That girl. That damned girl! Hadn't she done enough damage? Would it really have been so hard for her just to leave him in peace to restore a little of his shattered self-belief?
Suddenly aware that I was glaring at her, I forced myself to rearrange my features into an expression of courtesy, if not of welcome.
"Mlle. Daae ..." I said coolly, making a small bow.
She smiled weakly, a smile which didn't reach her eyes and showed me how shocked she was - she was probably just as surprised to see me as I was to see her, I reflected ironically. My open hostility had unnerved her, and she looked nervous, her fingers twisting helplessly in a fold of her heavy skirts.
She opened her mouth as if to speak, then changed her mind. She looked at me hopelessly for a few moments, then, as I raised my eyebrows slightly, she plunged in with the request I had known must be coming.
"May I see him?"
She sounded almost as if she expected me to refuse her ... as if I could ...
"By all means," I said, gesturing for her to follow me into the drawing room.
I tapped lightly at the door and pushed it open without waiting for a reply. Erik was seated at the couch with his back to us, caressing a small ball of fur with surprising gentleness. I recognised it as the kitten he had rescued from a group of streetboys several days previously and with which he had been up with day and night ever since despite my instructions that he must not ignore his fragile health so brazenly.
I cleared my throat, suddenly apprehensive.
"You know, Nadir, I think she's going to make it," he said without looking up. This had become typical of him; focusing his entire being on one aspect of his depleted life and refusing to allow anything else to enter his sphere until the task was completed. It was his way of avoiding reality ...
He had also developed the irritating habit of becoming selectively deaf whenever the topic of conversation ventured anywhere near his health, the workings of the Opera Ghost, or the girl who stood nervously next to me in the doorway.
She took an unsteady step forward.
His entire body stiffened and the shock jolted through him like a bolt of lightning, causing his head to snap up as if he couldn't believe the feeble evidence of his ears. His eyes, widening in shock, fixed on her as his hands fell from the kitten, ignoring the pitiful whine which escaped it. He rose instantly, reaching out to the table to steady himself, trying to look unconcerned, as if things like this happened to him every day of the week, and failing miserably.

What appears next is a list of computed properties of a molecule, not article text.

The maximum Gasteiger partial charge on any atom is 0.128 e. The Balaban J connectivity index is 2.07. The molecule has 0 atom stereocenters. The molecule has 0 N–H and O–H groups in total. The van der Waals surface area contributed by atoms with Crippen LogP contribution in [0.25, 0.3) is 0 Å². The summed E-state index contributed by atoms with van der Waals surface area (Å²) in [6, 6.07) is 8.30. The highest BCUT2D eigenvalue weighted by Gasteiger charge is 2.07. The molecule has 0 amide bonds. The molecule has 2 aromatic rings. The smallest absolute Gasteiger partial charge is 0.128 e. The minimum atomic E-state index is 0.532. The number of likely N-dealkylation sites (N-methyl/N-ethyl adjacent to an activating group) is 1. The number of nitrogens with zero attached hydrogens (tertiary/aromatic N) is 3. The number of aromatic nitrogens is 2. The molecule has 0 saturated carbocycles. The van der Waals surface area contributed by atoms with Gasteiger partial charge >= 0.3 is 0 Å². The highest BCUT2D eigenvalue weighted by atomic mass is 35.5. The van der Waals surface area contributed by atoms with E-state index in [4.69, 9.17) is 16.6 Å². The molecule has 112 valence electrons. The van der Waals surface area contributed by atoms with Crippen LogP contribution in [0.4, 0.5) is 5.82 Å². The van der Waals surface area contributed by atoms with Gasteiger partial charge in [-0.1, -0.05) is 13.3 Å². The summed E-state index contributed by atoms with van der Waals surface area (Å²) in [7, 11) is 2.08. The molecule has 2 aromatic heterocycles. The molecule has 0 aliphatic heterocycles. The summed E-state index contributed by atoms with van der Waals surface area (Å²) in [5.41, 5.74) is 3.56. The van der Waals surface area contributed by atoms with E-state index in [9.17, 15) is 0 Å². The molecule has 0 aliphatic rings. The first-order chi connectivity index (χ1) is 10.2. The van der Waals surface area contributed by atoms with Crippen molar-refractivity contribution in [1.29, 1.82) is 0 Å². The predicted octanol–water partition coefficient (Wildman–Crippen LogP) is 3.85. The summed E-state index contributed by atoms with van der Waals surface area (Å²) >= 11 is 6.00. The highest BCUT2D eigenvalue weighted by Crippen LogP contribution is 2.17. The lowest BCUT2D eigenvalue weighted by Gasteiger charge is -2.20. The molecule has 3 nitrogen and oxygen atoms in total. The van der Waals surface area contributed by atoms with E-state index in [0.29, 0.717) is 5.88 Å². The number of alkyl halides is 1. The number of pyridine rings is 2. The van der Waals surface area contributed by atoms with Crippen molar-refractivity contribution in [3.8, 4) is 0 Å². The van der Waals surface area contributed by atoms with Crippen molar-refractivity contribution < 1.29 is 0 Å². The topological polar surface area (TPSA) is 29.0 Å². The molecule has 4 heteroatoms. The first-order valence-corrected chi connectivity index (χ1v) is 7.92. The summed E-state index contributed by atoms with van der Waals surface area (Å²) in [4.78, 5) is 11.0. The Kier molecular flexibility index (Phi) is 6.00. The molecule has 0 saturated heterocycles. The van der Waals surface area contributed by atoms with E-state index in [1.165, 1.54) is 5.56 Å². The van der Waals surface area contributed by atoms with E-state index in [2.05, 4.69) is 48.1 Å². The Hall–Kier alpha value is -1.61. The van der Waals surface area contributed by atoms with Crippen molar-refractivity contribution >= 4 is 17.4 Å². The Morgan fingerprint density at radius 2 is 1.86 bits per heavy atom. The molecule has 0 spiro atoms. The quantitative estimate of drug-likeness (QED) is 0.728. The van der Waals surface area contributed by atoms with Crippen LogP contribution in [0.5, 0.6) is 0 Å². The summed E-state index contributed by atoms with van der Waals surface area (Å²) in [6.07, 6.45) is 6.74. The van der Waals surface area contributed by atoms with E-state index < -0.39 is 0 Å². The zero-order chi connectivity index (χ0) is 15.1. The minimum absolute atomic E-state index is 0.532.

For the first time in all the years I have known him, he appeared entirely lost for words.
"My dear ..."
He took an unsteady step towards her, recovering a little of his composure and taking refuge behind a wall of perfect courtesy.
"To what may we attribute this pleasure?"
I heard the hope quiver in his voice, and groaned silently; whatever purpose the girl had returned for, I was sure it wasn't anything which would make him anything less than truly wretched yet again. Ungenerous? Perhaps ... but cruelly accurate.
She held out a small white envelope, suddenly looking ready to cry, and I saw his eyes crinkle in confusion for a moment, before a wave of understanding swept over him and his shoulders lowered slightly.
An envelope? I searched my mind for any significance ... of course! The ill-fated wedding invitation he had requested of her ... the promise he had been so excruciatingly sure she would not adhere to.
He took the envelope from her, avoiding her fingers and withdrawing his hand without touching her.
He slipped his fingers under the flap of the envelope and withdrew the stiff white card engraved with elaborate gold lettering. He studied it for a moment, his face set and expressionless, then it disappeared with hardly a motion of his wrist.
He looked back at her, his face still resolutely devoid of emotion.
"Thank you, my dear," he said very quietly.
She smiled weakly, then looked down at the floor, unable to meet his eyes.
There was silence for a moment, then I heard his voice rise in alarm.
It was the first time he had addressed her by name and I could she was as caught as I was by the rising current of fear in his voice.
He took a step towards her, motioning that she should tilt her head back slightly; she did so with an expression of nervousness. He inspected her left temple for a moment, still without touching her, then took a step back and fixed her with a look of stony questioning, the one visible eyebrow raised slightly.